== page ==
Facebook’s Claim That it Isn’t a Media Company Is Getting Harder to Swallow
Every time the topic comes up, Mark Zuckerberg strenuously denies that his creation is a media company. “We’re a tech company,” the Facebook CEO protests, waving his hands and pointing at the social network’s algorithm, the way a magician waves a handkerchief to try and distract you.
And yet, the evidence continues to pile up that Facebook (FB) not only is a media company—or at least acts a lot like one, and should probably be treated like one—but may be the most powerful media entity in the world.
Zuckerberg et al would like to pretend that Facebook is just a platform, agnostic about content, just distributing whatever its users want, and run by an impartial algorithm. But the reality is that the site routinely removes content for its own purposes (often without saying why), and more recently it has begun funding, buying and developing its own content, specifically video.
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That process began with a $30 million fund that Facebook started doling out to existing media organizations like the The New York Times, BuzzFeed, and Time Inc. (the parent company of Fortune magazine) to get them to produce live video in order to promote its Facebook Live feature.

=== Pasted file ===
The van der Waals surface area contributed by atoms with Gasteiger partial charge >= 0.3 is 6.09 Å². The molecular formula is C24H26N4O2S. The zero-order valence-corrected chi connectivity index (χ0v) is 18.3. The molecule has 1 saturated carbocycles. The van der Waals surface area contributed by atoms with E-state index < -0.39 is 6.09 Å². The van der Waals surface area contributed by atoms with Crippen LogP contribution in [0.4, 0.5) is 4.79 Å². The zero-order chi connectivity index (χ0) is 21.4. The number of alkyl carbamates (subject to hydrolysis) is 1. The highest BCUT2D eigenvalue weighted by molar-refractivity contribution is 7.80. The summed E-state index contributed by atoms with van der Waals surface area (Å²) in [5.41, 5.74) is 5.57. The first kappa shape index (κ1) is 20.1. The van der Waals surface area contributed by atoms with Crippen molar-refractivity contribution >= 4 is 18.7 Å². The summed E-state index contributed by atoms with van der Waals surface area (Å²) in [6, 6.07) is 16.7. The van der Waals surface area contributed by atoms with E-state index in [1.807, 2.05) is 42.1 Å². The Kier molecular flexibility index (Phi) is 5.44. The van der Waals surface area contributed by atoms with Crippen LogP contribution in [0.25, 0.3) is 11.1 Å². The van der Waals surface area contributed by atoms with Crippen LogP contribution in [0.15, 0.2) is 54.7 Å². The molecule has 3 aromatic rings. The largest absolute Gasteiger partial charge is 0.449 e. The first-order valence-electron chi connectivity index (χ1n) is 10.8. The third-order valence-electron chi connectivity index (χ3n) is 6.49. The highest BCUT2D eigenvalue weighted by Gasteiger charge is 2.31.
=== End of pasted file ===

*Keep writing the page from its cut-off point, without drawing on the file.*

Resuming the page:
Now, it appears that the company is planning to buy, fund, or create its own TV-style content. CollegeHumor founder Ricky Van Veen, who joined Facebook earlier this year, told Recode he is looking for “video content, including original and licensed scripted, unscripted, and sports content, that takes advantage of mobile and the social interaction unique to Facebook.”
Yes, Facebook is a platform, and yes, it is powered by technology. But it is also a hugely powerful entity that controls the distribution of media in a way no other company ever has. And now it is funding and developing its own content. That sounds like a media company to me.